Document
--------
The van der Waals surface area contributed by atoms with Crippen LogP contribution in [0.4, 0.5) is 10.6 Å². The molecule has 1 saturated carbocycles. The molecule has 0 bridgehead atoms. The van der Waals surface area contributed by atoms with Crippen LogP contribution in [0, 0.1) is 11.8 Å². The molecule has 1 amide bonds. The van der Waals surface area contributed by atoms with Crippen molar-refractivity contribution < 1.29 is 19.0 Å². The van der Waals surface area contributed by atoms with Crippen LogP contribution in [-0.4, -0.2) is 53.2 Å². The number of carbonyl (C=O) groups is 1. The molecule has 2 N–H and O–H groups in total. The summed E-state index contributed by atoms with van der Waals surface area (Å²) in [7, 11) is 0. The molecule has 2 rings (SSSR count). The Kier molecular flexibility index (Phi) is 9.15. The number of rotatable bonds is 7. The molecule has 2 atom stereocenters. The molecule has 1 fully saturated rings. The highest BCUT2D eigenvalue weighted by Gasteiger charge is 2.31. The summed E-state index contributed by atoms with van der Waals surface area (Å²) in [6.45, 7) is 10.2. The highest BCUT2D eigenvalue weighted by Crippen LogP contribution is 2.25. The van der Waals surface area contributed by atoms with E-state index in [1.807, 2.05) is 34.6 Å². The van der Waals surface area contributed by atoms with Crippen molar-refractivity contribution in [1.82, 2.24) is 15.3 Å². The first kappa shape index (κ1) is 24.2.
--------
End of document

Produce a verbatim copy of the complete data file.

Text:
The van der Waals surface area contributed by atoms with Crippen LogP contribution in [0.4, 0.5) is 10.6 Å². The molecule has 1 saturated carbocycles. The molecule has 0 bridgehead atoms. The van der Waals surface area contributed by atoms with Crippen LogP contribution in [0, 0.1) is 11.8 Å². The molecule has 1 amide bonds. The van der Waals surface area contributed by atoms with Crippen molar-refractivity contribution < 1.29 is 19.0 Å². The van der Waals surface area contributed by atoms with Crippen LogP contribution in [-0.4, -0.2) is 53.2 Å². The number of carbonyl (C=O) groups is 1. The molecule has 2 N–H and O–H groups in total. The summed E-state index contributed by atoms with van der Waals surface area (Å²) in [7, 11) is 0. The molecule has 2 rings (SSSR count). The Kier molecular flexibility index (Phi) is 9.15. The number of rotatable bonds is 7. The molecule has 2 atom stereocenters. The molecule has 1 fully saturated rings. The highest BCUT2D eigenvalue weighted by Gasteiger charge is 2.31. The summed E-state index contributed by atoms with van der Waals surface area (Å²) in [6.45, 7) is 10.2. The highest BCUT2D eigenvalue weighted by Crippen LogP contribution is 2.25. The van der Waals surface area contributed by atoms with E-state index in [1.807, 2.05) is 34.6 Å². The van der Waals surface area contributed by atoms with Crippen molar-refractivity contribution in [1.82, 2.24) is 15.3 Å². The first kappa shape index (κ1) is 24.2.